Tag Archives: Pinot Noir

The Pearl of the Cote


The title refers to a book about Vosne-Romanee by Allen Meadows which undertakes an in-depth analysis of the village and its wines. It has been regarded for centuries as the finest wine-producing village in the Cote d’Or (it contains six grand cru vineyards) and was originally planted by monks from the Abbey of St. Vivant in nearby Vergy in the 11th century. They leased the land to local growers. These religious origins seem apt for a Sunday tasting.

This was Dmne. Jean Grivot’s village VR, decanted an hour previously, from the tricky 2010 vintage which, belatedly, has been acclaimed as excellent.  Richard used his Pinot glasses (from Reidel) which was a giveaway as to the wine’s origin.

Appearance: Definitely brick-red/brown rim, light in colour, medium viscosity. The colour made me think it was older than 2010.

Nose: Vegetative, beefy smell, stewed fruits – cranberries but more strawberries, lots of tertiary (aged) notes.

Taste: Initially sweet, high acidity, structural tannins, very long complex dry finish. I said strawberries were the dominant fruit, Richard claimed red-currants but there was also an attractive earthy quality to the wine. Thinking back, I believe the wine, although looking old, still had bags of power and acidity; it’ll just get more elegant and finer as it ages.

This style of PN is so uniquely French which I think comes from the traditions that only a 1000 vintages can bring. It is ‘only’ a village wine but what a myriad of nuanced tastes it delivers.

[After the cranberry juice of last week I thought I ought to redress the balance by offering Geoff some of the good stuff. Excellent wine, perfect to convert a burgundy sceptic like me, If it was £10 a bottle I’d drink it every day. Which leads on to a mystery – I can’t trace where this wine came from, or how much it costs. I don’t buy much red burgundy which makes me wonder if it was a gift. Edit: it wasn’t. Purchased as part of a mixed 2010 case from TWS in 2012, delivered May.2013. There were two bottles but I can’t remember drinking the first one, although it was blogged in 2015 when I liked it just as much. Don’t think Geoff tasted it then. About £25 which is a bargain in Burgundian terms. ]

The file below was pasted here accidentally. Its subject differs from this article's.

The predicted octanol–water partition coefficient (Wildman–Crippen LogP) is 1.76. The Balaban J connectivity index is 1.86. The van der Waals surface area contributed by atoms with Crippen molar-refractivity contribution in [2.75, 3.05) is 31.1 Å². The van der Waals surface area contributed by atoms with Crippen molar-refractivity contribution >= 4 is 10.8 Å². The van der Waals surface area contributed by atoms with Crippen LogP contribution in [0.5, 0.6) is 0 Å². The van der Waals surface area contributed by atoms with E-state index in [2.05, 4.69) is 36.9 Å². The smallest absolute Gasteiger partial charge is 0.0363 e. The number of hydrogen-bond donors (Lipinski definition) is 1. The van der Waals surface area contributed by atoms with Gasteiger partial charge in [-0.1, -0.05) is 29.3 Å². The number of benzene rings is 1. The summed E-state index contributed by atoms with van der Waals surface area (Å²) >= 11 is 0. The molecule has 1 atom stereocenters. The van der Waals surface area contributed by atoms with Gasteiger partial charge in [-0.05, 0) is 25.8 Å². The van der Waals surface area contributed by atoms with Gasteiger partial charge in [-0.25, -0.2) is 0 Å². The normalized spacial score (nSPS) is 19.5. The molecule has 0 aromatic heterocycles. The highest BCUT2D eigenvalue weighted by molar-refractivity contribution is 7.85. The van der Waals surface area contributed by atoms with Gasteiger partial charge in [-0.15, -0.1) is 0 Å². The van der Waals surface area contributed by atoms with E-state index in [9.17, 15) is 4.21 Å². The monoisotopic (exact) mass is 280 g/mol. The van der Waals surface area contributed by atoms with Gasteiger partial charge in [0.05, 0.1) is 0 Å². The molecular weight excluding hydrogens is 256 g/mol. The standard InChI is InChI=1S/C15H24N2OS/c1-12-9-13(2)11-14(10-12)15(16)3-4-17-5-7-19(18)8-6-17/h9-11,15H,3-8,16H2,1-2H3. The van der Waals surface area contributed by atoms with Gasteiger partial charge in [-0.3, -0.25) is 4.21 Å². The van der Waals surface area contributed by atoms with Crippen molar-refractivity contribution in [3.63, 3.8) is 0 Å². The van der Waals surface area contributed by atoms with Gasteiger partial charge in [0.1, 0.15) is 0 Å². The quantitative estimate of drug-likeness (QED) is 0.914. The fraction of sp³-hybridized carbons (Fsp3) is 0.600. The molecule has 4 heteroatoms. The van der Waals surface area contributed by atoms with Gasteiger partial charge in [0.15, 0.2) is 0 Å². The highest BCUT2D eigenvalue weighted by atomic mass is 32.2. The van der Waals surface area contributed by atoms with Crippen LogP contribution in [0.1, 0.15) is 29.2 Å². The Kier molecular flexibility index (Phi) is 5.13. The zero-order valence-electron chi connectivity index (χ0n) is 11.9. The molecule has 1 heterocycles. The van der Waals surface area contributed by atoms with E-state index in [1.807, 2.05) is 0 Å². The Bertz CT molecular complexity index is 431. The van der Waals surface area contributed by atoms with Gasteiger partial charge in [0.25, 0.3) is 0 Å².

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Rare and rarer

Two things distinguish this wine (Norman Hardie unfiltered Pinot Noir 2015, WS £22). Firstly it is a Canadian pinot noir. Red wine from Canada is rarely seen, let alone a pinot – although we have blogged on Canadian chardonnay. This is from the same maker, Norman Hardie in Niagara. Secondly it is only 11.9%. I can’t recall the last time I tasted a red wine under 12.5% and even those are unusual.

Tasting the wine rather split opinion. I liked the delicate red-fruit style which, to me, looked like, smelt and tasted typically pinot. Not complex, certainly but very drinkable. Geoff also had a Burgundian pinot open which was heavier and more to his taste.

[Geoff: It did split opinion. Whilst liking its delicacy, I didn’t find the wine particularly complex. To me it tasted like alcoholic cranberry juice and reminded me of wine still undergoing fermentation. It lacked development which may come later, of course. Again, it’s interesting to taste these wine but I would not be tempted to buy.]

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Friends and neighbours

Geoff and I live on the same road and we take turns to host wine tastings. Usually the wines are tasted blind so we have no idea what to expect. This most recent tasting – with the wine below, by remarkable coincidence, featured wines from the same region, made within a few kilometres of each other, not that I picked up on this.

‘Not pinot’ I confidently exclaimed. Certainly the colour – a pale clear red – was typical but the nose with lots of strawberry and raspberry led me to think it was a differently vilified southern French variety. In the mouth, rather firm and tannic, lacking complexity and without the flavour the vivacious smell led you to expect. But certainly moreish. Needless to say the wine was pinot. Perhaps I’ve tried too many New World pinots recently…

As you can see, quite a classy bottle. I leave Geoff to explain the geography.

[Geoff: Aloxe is the first Cote de Beaune village you come to driving south; it sits underneath the hill of Corton. Traditionally the wine has been thought of as having a fine bouquet but rather robust on the palate and I would say that is what we found. This wine was one of several different Burgundies I bought from M & S after they had been considerably reduced – to clear stocks – from the normal retail of £35. At full price it would definitely not have been VFM, as Richard’s description implies. It was good with some rich flavoured boeuf bourgignon, however.]


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2006 Dmne. Louis Boillot Volnay 1er cru ‘Les Angles’


The wines from this premier cru vineyard are described by Clive Coates as ‘rather foursquare’ and lacking the elegance found in other Volnay wines. Other critics, in 2016, have stated how it needs some development. I’d be blunter and say this wine was not overly enjoyable.